Typical U.S. students spend three hours a weekday learning core academic subjects, half as much time as their counterparts in Germany and Japan, according to a congressionally mandated commission that today will recommend lengthening the American school day and year.
The report aims to scrap the current school schedule in favor of a more rigorous one. The standard American school is now organized according to 50-minute class periods, six-hour days and 180-day school years.
That limited schedule makes it difficult for American students to compete internationally and should be "relegated to museums," the National Education Commission on Time and Learning said.
"What we are talking about here is nothing less than fundamentally changing the structure and rhythm of American life," Education Secretary Richard W. Riley said.
The commission noted that, as jobs of the 1990s demand more skills and a higher level of education, students are being asked to learn more in a time frame that has barely budged in a century.
The average time required in American high schools for the core subjects--English, math, science, history, geography, foreign languages and the arts--has shrunk to 41% of the day, the study found. That time has decreased as non-academic subjects, such as sex education, instruction on AIDS and counseling on drug and alcohol abuse, have been added.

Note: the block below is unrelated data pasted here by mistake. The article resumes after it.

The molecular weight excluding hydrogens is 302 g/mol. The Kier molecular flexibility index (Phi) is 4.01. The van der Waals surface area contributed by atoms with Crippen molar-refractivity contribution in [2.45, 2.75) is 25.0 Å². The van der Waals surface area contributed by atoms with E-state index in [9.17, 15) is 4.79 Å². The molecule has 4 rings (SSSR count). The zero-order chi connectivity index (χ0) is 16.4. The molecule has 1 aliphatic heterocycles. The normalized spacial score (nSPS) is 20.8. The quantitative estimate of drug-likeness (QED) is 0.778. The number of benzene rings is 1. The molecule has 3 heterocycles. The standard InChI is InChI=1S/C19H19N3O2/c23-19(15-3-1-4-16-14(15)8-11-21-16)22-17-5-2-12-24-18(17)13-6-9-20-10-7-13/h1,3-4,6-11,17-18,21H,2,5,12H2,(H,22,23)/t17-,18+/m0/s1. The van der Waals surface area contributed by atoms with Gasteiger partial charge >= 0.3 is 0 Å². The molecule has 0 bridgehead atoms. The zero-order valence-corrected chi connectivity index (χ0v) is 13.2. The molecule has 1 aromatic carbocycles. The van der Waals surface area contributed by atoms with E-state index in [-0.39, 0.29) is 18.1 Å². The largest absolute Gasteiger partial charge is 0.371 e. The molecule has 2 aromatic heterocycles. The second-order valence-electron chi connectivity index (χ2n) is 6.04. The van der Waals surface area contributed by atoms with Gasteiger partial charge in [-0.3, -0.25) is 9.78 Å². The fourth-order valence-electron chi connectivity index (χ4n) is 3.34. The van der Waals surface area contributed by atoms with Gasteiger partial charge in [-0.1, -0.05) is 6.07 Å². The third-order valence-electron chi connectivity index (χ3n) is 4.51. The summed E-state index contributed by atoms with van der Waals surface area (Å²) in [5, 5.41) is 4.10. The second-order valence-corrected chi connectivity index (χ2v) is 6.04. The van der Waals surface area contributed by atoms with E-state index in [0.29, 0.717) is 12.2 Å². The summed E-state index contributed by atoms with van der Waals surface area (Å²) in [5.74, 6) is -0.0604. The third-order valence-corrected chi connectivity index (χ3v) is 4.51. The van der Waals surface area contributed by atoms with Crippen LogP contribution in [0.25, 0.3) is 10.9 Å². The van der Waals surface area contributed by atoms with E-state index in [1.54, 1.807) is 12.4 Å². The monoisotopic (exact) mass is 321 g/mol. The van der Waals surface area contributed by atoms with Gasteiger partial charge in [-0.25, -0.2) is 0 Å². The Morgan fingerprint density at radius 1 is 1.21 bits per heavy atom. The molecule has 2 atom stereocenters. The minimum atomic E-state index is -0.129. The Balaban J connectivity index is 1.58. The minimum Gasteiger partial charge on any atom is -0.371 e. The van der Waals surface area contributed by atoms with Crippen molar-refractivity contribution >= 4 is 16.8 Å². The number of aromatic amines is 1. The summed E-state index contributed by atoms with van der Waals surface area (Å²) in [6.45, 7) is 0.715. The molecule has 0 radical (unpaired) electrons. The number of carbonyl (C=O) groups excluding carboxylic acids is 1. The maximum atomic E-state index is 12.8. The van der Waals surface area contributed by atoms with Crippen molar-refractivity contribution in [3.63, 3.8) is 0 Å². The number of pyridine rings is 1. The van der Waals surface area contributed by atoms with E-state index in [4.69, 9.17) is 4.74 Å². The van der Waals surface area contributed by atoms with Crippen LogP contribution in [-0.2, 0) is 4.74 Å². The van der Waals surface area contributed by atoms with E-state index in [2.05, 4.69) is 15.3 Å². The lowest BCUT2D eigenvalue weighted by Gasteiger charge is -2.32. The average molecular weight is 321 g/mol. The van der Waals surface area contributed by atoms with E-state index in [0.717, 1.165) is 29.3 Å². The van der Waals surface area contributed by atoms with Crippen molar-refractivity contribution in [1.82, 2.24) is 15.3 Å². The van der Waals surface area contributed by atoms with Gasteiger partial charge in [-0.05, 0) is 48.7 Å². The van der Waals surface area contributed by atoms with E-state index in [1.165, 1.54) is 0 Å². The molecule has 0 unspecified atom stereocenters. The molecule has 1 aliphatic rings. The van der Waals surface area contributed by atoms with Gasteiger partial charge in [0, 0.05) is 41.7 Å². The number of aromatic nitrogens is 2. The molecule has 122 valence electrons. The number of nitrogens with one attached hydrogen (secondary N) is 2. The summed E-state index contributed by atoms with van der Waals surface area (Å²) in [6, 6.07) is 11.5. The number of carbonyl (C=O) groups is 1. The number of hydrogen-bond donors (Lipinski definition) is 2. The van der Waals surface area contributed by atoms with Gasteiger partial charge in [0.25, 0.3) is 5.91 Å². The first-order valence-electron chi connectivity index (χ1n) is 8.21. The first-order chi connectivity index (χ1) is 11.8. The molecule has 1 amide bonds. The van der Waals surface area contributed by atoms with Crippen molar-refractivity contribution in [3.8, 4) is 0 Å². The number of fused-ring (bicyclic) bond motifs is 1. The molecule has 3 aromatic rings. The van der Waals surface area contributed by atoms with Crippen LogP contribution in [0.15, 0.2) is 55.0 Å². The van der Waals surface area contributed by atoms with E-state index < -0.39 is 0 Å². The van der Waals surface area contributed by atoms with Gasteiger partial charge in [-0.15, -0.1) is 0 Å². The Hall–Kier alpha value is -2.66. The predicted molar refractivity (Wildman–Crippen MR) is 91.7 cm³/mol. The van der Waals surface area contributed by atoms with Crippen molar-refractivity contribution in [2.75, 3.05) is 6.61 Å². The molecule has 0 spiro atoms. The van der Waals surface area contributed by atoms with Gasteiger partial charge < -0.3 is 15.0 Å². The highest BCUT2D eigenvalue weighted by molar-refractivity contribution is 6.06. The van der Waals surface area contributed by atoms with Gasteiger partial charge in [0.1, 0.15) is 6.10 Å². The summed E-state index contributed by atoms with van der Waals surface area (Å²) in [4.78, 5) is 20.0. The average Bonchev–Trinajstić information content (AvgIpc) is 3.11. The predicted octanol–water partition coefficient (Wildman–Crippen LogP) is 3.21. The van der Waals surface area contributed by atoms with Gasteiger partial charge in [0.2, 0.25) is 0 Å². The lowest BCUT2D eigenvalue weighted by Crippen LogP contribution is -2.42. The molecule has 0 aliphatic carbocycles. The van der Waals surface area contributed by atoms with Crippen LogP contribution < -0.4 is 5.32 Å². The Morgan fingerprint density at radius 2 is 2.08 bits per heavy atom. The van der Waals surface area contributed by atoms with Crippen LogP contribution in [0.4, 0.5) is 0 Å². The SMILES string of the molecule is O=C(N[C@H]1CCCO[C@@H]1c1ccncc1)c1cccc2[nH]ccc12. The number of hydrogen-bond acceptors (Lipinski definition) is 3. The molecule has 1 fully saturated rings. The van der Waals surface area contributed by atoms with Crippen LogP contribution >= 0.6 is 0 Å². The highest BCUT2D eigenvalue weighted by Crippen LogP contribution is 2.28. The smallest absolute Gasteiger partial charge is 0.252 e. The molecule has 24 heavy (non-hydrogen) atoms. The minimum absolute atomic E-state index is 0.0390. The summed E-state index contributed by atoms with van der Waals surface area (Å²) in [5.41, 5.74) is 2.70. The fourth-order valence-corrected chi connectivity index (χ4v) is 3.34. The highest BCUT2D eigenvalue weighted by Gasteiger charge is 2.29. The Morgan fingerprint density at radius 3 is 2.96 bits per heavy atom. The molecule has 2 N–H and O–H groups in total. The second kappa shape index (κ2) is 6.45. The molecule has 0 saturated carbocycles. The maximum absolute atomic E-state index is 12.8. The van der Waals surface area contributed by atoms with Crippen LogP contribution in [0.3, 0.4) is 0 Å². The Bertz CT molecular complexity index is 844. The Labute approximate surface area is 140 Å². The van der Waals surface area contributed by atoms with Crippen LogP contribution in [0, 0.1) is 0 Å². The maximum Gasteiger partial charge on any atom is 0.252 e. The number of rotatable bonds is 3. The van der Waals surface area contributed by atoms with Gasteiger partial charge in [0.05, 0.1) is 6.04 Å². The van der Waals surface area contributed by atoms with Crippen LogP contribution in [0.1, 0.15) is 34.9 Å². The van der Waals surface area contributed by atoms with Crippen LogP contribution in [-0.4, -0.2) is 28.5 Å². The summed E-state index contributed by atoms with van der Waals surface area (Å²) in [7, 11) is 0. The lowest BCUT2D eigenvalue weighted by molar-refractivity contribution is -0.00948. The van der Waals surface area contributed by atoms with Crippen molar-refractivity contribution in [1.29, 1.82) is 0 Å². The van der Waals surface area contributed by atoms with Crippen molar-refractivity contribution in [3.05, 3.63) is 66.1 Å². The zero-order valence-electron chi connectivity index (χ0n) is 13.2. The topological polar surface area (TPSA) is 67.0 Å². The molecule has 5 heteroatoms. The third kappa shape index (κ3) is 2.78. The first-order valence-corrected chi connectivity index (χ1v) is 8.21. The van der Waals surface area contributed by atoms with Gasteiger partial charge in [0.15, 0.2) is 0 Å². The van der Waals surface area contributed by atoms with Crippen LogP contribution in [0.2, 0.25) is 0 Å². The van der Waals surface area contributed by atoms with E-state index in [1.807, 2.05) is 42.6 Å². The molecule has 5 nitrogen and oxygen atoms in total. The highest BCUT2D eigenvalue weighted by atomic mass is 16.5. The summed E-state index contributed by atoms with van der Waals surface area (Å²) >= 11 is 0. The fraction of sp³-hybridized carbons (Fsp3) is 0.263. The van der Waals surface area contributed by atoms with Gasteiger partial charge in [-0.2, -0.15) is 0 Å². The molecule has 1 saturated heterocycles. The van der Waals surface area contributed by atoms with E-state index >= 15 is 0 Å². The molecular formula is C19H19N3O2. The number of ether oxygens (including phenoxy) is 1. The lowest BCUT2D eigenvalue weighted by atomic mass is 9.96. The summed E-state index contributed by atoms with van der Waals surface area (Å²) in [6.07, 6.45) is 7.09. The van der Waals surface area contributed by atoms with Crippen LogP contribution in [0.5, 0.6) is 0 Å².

One of the commission's findings was that Germany, France and Japan required at least twice the number of hours in core subjects. In Germany, for instance, the minimum high school requirement in the main subjects is 3,528 hours, contrasted with 1,460 hours for American students.
"We need to explode the old time metaphors, forget about the 50-minute class and the 180-day year," said Milton Goldberg, executive director of the commission, created in 1991 by Congress.
The nine-member commission--including educators, business leaders and politicians--declined to recommend the ideal length of the school year, and said local communities would have to make that decision according to their needs.
But it did state that 5 1/2 hours of each day should be devoted to main academic subjects, instead of three. Some schools in every community should be open year round and at night, and some students should be given longer to learn than others, who may not need it.